A dowser, from an 18th century French book aboutsuperstitions.
is a type of divination employed in attempts tolocate ground water, buried metals or ores, gemstones, oil,gravesites,
and many other objects and materials, as wellas so-called currents of earth radiation, without the use of scientific apparatus. Dowsing is also known as
(especially in reference to interpretation of results),
(in the US), or (when searchingspecifically for water)
.A Y- or L-shaped twig or rod, called a
is sometimes used duringdowsing, although some dowsers use other equipment orno equipment at all.Dowsing appears to have arisen in the context of Renaissance magic in Germany, and it remains popularamong believers in Forteana or radiesthesia
althoughthere is no accepted scientific rationale behind the conceptand no scientific evidence that it is effective.
Dowsing as practiced today may have originated inGermany during the 15th century, when it was used to findmetals. As early as 1518 Martin Luther listed dowsing formetals as an act that broke the first commandment (i.e., asoccultism). The 1550 edition of Sebastian Münster's
contains a woodcut of a dowser with forked rodin hand walking over a cutaway image of a mining operation. The rod is labelled "Virgula Divina
Glück rüt"(Latin: divine rod; German: fortune rod or stick), but there is no text accompanying the woodcut. By 1556 GeorgiusAgricola's treatment of mining and smelting of ore,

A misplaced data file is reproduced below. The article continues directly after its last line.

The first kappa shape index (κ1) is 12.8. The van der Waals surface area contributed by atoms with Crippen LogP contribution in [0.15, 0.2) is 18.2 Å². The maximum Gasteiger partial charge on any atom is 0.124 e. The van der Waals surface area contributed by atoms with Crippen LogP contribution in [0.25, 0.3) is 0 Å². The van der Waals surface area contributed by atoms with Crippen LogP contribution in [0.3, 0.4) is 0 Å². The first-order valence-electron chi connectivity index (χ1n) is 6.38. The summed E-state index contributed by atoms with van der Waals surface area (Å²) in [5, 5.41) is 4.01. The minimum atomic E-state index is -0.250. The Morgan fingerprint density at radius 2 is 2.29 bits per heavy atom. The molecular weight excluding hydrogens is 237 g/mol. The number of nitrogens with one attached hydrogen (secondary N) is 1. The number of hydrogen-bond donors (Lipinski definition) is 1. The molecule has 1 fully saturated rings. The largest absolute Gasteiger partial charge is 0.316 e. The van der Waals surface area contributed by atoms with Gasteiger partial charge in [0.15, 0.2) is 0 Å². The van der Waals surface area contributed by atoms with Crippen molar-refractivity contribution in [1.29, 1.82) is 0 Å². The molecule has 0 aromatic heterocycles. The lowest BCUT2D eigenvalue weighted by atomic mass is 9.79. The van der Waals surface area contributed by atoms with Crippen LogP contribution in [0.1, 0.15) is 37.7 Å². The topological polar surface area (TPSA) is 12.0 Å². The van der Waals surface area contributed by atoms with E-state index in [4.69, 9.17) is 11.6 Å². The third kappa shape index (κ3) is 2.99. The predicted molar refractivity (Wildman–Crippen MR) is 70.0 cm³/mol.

De Re Metallica
, included a detailed description of dowsing formetal ore.
In 1662 dowsing was declared to be "superstitious, or rather satanic" by a Jesuit, Gaspar Schott, though he laternoted that he wasn't sure that the devil was always responsible for the movement of the rod.
An epigram by Samuel Sheppard, from
Epigrams theological, philosophical, and romantick
(1651) runs thus:
."Some Sorcerers do boast they have a Rod,Gather'd with Vowes and Sacrifice,And (borne about) will strangely nodTo hidden Treasure where it lies;Mankind is (sure) that Rod divine,For to the Wealthiest (ever) they incline."The use of divining rods was a popular branch of folk magic in early 19th century New England. The early leaders inMormonism, a religion that erupted out of that environment, were not exempt. Oliver Cowdery, the Book of